In the world of Disability Awareness training, there are several main themes that are addressed. Many of these themes are designed, to state the obvious, to raise awareness of the issues that individuals with disabilities face on a daily basis. The goal is to allow the general population to travel just a few feet in our shoes and by doing so, gain an understanding of what it means to facilitate accessibility for ourselves and those around us.
A primary cachet of awareness is the language by which individuals with disabilities are referred to. This is considered for the purpose of enabling effective communications that simply allows a conversation to not revert back to the same “interesting” topics over and over. In order to offer disability aware habits, we talk about Person-First language. This has the intended goal of reminding folks that individuals with disabilities are individuals first. There’s a person behind those characteristics that you might be so curious about and may be tempted to ask questions about.
However, that individual will sometimes value the fact that their disability is a part of their identity and possibly culture. So that muddies the water of how to address Person-First language. When a characteristic is used to describe a person, it becomes Identity-First language. These two descriptive strategies, Person-First or Identity-First, can change situationally.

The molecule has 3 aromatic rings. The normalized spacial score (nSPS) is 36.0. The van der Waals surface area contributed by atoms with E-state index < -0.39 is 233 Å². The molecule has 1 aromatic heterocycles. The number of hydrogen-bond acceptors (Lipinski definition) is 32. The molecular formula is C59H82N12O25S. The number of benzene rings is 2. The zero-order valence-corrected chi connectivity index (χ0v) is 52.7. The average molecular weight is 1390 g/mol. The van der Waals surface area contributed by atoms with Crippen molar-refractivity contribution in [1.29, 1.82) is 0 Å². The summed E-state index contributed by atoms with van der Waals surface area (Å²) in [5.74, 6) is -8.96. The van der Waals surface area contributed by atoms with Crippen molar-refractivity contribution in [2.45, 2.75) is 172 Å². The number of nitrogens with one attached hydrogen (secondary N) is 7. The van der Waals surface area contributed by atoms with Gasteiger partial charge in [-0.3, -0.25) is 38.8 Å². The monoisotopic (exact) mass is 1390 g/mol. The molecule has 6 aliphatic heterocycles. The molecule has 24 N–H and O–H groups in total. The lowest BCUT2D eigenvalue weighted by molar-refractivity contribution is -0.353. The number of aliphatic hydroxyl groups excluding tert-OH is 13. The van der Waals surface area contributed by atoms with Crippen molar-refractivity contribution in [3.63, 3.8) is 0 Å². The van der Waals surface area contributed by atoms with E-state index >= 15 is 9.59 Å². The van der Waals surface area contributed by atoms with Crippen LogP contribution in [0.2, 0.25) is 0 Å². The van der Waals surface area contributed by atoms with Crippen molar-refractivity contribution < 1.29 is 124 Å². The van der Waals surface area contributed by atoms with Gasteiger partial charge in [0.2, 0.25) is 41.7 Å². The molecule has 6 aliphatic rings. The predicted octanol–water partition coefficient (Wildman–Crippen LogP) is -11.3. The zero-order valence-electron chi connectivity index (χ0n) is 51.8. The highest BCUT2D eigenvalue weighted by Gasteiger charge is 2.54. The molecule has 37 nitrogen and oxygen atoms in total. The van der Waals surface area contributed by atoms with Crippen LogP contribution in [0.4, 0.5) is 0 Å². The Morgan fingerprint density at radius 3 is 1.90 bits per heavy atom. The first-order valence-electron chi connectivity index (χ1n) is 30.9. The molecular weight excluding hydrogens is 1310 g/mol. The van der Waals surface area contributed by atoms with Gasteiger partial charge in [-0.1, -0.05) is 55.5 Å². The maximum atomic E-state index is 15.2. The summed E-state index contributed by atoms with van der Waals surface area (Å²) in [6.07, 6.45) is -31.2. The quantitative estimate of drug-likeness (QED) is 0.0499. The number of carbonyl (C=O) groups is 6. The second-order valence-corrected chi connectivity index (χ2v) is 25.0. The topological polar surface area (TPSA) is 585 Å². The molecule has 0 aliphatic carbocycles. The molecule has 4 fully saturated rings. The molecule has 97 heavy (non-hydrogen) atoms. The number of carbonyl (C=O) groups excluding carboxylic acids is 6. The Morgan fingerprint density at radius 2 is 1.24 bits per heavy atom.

Often, in the mainstream world, we’ll prefer to be known for who we are beyond our identifying characteristics. Our personalities, skills, knowledge, and hobbies are often what we’ll want to discuss with those around us. But oftentimes, we’ll seek out shared experiences with others who experience life in a similar manner as ourselves. In those cases, the disability becomes a part of the conversation in terms of how to identify ourselves. We’re proud of where we come from and what we’ve experienced, for it shapes who we are in many ways. So which is right?
Which is appropriate? It takes a certain amount of social skill to determine which form of identifying language a person with disabilities prefers. First of all, listen to us. Let us give you clues as to what we prefer. If we refer to ourselves as a person with a disability, that’s a dead giveaway right there. If we call themselves profoundly deaf, that’s another helpful hint. More often than not, it’s a matter of understanding that the point isn’t necessarily the word placement but steering away from outrageous words and towards the idea of acknowledging a person’s value as the priority.